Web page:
On Tuesday (September 21st), a judge in the District Court of South Australia gave a 39-year-old man three years, two months and five days in prison for transporting cannabis in a hire car.
Apparently, the 39-year-old was caught attempting to traffic 40.9 kilograms of damp cannabis (about $45,000 worth). He was arrested in March 2020 after police discovered him unconscious in the driver’s seat of his hire car on a property at Blair Athol. But had he actually arrived at his destination, he would have earned just $500 for his effort.
That begs an interesting question: who really benefits from Australia’s cannabis black market?
While the 39-year-old would have profited from his crime had he reached his destination, $500 is not worth three years of prison time. Instead, the people who truly benefited from his crime were the ones funding his trip.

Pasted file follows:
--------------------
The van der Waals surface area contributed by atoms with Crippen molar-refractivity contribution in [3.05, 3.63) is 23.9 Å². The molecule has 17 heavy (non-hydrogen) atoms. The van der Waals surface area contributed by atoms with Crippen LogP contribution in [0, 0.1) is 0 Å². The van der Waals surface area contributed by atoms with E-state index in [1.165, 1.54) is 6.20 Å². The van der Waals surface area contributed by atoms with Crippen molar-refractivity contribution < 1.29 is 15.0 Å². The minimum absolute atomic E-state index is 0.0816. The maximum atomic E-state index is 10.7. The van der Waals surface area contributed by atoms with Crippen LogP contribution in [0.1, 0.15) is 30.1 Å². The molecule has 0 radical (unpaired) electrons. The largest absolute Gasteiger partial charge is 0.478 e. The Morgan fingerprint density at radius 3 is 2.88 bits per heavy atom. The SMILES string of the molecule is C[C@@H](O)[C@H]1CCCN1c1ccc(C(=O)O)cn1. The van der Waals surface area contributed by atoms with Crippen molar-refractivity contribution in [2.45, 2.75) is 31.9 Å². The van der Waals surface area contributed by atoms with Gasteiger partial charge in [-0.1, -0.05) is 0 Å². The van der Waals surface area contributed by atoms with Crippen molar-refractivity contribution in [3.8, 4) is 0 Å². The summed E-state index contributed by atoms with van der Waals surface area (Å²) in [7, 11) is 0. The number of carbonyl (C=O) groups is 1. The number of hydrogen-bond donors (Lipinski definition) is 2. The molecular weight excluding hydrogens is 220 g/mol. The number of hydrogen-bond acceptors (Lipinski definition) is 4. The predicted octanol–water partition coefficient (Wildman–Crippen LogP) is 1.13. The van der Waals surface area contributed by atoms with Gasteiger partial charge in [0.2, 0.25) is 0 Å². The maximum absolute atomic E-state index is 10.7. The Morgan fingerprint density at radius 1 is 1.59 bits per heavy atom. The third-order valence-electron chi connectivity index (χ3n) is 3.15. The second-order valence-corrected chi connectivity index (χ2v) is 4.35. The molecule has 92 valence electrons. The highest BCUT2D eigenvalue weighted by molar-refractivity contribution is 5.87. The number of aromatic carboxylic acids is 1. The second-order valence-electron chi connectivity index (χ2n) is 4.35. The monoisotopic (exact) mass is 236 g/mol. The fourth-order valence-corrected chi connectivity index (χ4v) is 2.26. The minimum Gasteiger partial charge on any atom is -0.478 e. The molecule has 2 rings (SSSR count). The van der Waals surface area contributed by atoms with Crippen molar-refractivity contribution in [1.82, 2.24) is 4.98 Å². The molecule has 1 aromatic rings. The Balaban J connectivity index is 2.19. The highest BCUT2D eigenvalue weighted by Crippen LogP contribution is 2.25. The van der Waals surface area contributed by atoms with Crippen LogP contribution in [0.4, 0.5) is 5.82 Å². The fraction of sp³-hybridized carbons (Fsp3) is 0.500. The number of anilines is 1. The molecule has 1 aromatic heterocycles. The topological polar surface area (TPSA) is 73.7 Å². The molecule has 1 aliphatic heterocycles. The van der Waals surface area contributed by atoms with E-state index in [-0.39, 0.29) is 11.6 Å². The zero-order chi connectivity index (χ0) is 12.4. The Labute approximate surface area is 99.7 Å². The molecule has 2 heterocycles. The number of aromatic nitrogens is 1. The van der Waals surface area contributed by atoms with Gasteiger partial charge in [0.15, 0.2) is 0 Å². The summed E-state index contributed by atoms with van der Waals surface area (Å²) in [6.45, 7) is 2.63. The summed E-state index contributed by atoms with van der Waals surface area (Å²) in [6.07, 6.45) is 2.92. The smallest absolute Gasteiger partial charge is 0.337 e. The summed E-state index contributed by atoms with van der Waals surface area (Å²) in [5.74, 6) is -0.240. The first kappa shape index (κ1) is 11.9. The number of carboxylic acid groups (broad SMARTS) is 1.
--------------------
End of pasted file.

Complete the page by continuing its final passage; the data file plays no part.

Because, ultimately, that’s who Australia’s black market really benefits: criminal enterprises that have a stronghold on the $14.8 billion market.
Although Australian police try to crack down on cannabis cultivation operations, they’re fighting an uphill battle. In Victoria alone, police have estimated in the past that there are 1,500+ grow houses they “don’t have the resources to run full investigations on.”
But while cannabis enterprises may profit from cannabis (generally, without paying taxes), it’s others that pay the price. For example, in Western Australia, 91% of the cannabis-related arrests so far in 2021 have been on cannabis consumers.
So what does that tell us?
The people who benefit the most from the black market don’t pay the greatest price of prohibition: criminalisation.